2. After the kneading (& first rise), divide the dough into 3 equal parts, roll into pizza balls and leave rest for 10-20mins (they should rise a little).

  3. Using a rolling pin on a flour dusted bench roll each dough ball from the centre out until they are slightly larger than the pans/stones. You will need to flip-over the flattened dough every several rolls as you're going to prevent sticking and a little extra flour dusting as you flip should ensure a nice smooth non-sticky base in the end. Also, don't be too worried about rolling the pizza balls into exactly rounded shapes as we will fit them on the next step.

  4. Dust each stone or pan lightly with flour and then place the bases on the pan/stone. Pinch and roll the excess base overhang until it is flush with the edge of the pan/stone – this will give you the crust around the pizza. Now let the bases rest (to rise slightly and this will help make the crust light when cooked) whilst you get back to the sauce and toppings.

The Sauce

You can't get a more authentic, better tasting pizza base sauce then when you make it from scratch yourself. Making the sauce is dead-set easy:

Cherry Tomato Pizza Sauce

  1. Roughly chop the cherry tomatoes or lightly process them in a processor (don't turn them into a drink though as you want them to have a little texture).

  2. Place the chopped cherry tomatoes in a large pot with the rest of the sauce ingredients.

  3. Bring to the boil, then turn down low to simmer and stir occasionally until the sauce thickens to a consistency still easy to spread but not too watery that it runs (this may take up to an hour to reduce down).

  4. Once you're happy with the consistency turn heat off and leave to cool a little before using.

Assembly and Cooking

Kids love to help top a pizza and there's no wrong way to do it! Just remember to give the kiddies disposable food gloves if they are handling chillies as even the mild ones can irritate soft skin and eyes. Here's how I assemble and cook the pizzas:

 

  1. Firstly, put the oven on as high as possible as you want to preheat it to “hot as hell” for at least 20 minutes before putting in the pizzas.

  2. With a table spoon plonk a few dollops of sauce in the middle of the pizza base then with the back of the spoon smooth it around gently until the base is covered. If you run out of sauce just use a little tomato paste or standard tomato sauce to make-up the difference.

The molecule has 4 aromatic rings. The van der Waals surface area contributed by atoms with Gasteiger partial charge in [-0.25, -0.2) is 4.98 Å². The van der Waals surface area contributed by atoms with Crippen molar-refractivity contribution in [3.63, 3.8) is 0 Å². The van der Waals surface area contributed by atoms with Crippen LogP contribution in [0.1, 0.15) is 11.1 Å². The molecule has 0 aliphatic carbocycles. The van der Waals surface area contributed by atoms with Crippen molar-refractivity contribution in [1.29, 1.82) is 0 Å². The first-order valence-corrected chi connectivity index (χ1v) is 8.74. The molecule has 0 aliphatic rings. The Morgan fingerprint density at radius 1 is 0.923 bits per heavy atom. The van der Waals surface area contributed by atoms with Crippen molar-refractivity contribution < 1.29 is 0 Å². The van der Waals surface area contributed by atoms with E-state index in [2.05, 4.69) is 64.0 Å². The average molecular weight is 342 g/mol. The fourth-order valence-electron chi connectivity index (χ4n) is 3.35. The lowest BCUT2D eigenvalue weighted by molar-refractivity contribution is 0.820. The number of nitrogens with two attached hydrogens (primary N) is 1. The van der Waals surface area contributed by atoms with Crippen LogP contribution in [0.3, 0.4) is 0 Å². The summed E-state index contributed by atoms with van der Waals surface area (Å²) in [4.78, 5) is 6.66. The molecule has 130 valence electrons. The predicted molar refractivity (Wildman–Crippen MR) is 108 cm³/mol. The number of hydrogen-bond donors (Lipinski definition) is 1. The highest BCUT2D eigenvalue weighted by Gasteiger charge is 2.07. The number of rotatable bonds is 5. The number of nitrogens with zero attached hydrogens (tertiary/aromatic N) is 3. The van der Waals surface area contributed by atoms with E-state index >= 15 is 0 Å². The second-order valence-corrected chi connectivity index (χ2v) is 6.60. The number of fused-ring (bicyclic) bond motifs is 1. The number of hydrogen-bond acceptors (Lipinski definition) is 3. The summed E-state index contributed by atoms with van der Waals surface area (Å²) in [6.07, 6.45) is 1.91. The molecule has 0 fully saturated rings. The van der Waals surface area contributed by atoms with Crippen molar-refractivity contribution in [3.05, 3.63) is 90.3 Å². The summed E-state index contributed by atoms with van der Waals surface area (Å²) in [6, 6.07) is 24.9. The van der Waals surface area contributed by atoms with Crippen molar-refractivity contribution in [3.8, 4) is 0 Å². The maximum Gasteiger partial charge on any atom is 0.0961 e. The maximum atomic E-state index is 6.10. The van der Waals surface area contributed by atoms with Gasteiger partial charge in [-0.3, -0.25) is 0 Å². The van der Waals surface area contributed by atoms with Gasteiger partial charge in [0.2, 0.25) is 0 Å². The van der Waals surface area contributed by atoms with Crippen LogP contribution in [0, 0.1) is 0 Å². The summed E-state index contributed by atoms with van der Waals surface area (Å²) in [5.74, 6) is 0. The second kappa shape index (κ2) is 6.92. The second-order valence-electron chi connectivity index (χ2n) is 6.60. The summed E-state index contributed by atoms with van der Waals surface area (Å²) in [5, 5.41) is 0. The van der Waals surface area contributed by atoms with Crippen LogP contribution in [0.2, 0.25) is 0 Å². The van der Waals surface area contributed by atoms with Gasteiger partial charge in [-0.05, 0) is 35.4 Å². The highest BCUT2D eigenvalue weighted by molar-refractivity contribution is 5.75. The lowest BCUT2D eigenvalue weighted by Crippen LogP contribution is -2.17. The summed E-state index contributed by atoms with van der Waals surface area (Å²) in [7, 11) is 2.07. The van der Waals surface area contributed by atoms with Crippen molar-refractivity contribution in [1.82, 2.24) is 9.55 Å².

3. Sprinkle over evenly half of the mozzarella and half of the tasty cheeses.

  4. Sprinkle the jalapenos and semi-dried tomatoes evenly and then top with the remaining cheeses.

  5. Ensuring the oven has been pre-heated, place the pizzas in leaving the temperature on the highest setting (but don't use fan forced otherwise the top will burn and the base will remain uncooked). Keep the pizzas in the oven for between18-25 minutes or until lightly browned on top and the cheese is nicely melted.

  6. Once done, remove, cut into slices and serve.

Jalapeno Pizza

Other Points and Conclusion

Home-made Pizzas

Home ovens aren’t the best for making pizzas; but, with some trial and error I have been able to consistently make pizzas in my ordinary oven to a standard whereby my family and I prefer our home-made pizzas to the commercial ones.

Pizza Stones

Pizza Stone

Pizza stones are reasonably priced and are usually sold in pairs for around $12 to $20. I don't preheat my stones – I get better results from just using them as previously explained. The porous stone material helps to soak-up moisture from the dough and a tip before first using your stones is to rub a little olive oil on the surface and pre-cook them in a hot oven. This helps to prepare the surface for better non-stick qualities.

Cost Savings

A few years ago, you wouldn't save much money by making your own pizzas compared to buying the commercial ones. However, these days I believe home-made pizzas can save significant dollars from an already tight family budget. Have you noticed commercial pizzas slightly shrinking in size with the prices staying the same or increasing? Therefore, making your own pizzas is not only fun and a healthier option then buying, it's also cheaper. And, if you make them using fresh ingredients (like jalapenos) from your garden the results are even more satisfying.

Feel free to use the comment section below and have your say (no email is required).

Thanks for reading and thanks for your support,

Look, and see the Earth through her eyes

Mark Valencia – Editor SSM

Jalapeno Plant